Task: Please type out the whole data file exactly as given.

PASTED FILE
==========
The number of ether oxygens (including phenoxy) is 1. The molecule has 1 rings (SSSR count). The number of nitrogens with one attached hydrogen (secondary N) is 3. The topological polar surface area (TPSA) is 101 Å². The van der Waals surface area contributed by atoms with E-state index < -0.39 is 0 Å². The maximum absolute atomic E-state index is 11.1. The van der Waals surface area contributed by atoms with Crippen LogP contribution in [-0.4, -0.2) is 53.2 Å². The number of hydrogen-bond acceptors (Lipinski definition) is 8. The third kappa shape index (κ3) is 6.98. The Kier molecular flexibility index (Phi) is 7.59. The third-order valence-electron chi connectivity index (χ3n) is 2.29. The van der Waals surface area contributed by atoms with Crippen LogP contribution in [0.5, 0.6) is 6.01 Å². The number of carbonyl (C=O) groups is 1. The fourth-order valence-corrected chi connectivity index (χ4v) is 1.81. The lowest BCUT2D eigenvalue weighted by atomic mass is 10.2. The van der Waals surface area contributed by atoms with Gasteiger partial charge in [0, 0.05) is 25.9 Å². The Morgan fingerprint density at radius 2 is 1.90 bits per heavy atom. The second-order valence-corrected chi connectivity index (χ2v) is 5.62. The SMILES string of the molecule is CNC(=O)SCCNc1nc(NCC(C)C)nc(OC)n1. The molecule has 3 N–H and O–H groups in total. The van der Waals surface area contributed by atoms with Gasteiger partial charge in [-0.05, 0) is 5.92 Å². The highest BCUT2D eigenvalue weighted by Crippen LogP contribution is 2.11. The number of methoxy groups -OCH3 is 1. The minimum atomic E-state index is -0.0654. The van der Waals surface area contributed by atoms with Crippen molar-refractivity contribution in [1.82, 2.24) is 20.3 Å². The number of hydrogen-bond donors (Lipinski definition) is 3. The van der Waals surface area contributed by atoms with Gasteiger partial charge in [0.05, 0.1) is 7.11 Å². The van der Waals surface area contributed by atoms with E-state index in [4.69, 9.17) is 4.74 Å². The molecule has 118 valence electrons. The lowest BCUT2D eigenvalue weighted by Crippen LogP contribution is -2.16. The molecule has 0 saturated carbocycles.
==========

The number of ether oxygens (including phenoxy) is 1. The molecule has 1 rings (SSSR count). The number of nitrogens with one attached hydrogen (secondary N) is 3. The topological polar surface area (TPSA) is 101 Å². The van der Waals surface area contributed by atoms with E-state index < -0.39 is 0 Å². The maximum absolute atomic E-state index is 11.1. The van der Waals surface area contributed by atoms with Crippen LogP contribution in [-0.4, -0.2) is 53.2 Å². The number of hydrogen-bond acceptors (Lipinski definition) is 8. The third kappa shape index (κ3) is 6.98. The Kier molecular flexibility index (Phi) is 7.59. The third-order valence-electron chi connectivity index (χ3n) is 2.29. The van der Waals surface area contributed by atoms with Crippen LogP contribution in [0.5, 0.6) is 6.01 Å². The number of carbonyl (C=O) groups is 1. The fourth-order valence-corrected chi connectivity index (χ4v) is 1.81. The lowest BCUT2D eigenvalue weighted by atomic mass is 10.2. The van der Waals surface area contributed by atoms with Gasteiger partial charge in [0, 0.05) is 25.9 Å². The Morgan fingerprint density at radius 2 is 1.90 bits per heavy atom. The second-order valence-corrected chi connectivity index (χ2v) is 5.62. The SMILES string of the molecule is CNC(=O)SCCNc1nc(NCC(C)C)nc(OC)n1. The molecule has 3 N–H and O–H groups in total. The van der Waals surface area contributed by atoms with Gasteiger partial charge in [-0.05, 0) is 5.92 Å². The highest BCUT2D eigenvalue weighted by Crippen LogP contribution is 2.11. The number of methoxy groups -OCH3 is 1. The minimum atomic E-state index is -0.0654. The van der Waals surface area contributed by atoms with Crippen molar-refractivity contribution in [1.82, 2.24) is 20.3 Å². The number of hydrogen-bond donors (Lipinski definition) is 3. The van der Waals surface area contributed by atoms with Gasteiger partial charge in [0.05, 0.1) is 7.11 Å². The van der Waals surface area contributed by atoms with E-state index in [4.69, 9.17) is 4.74 Å². The molecule has 118 valence electrons. The lowest BCUT2D eigenvalue weighted by Crippen LogP contribution is -2.16. The molecule has 0 saturated carbocycles.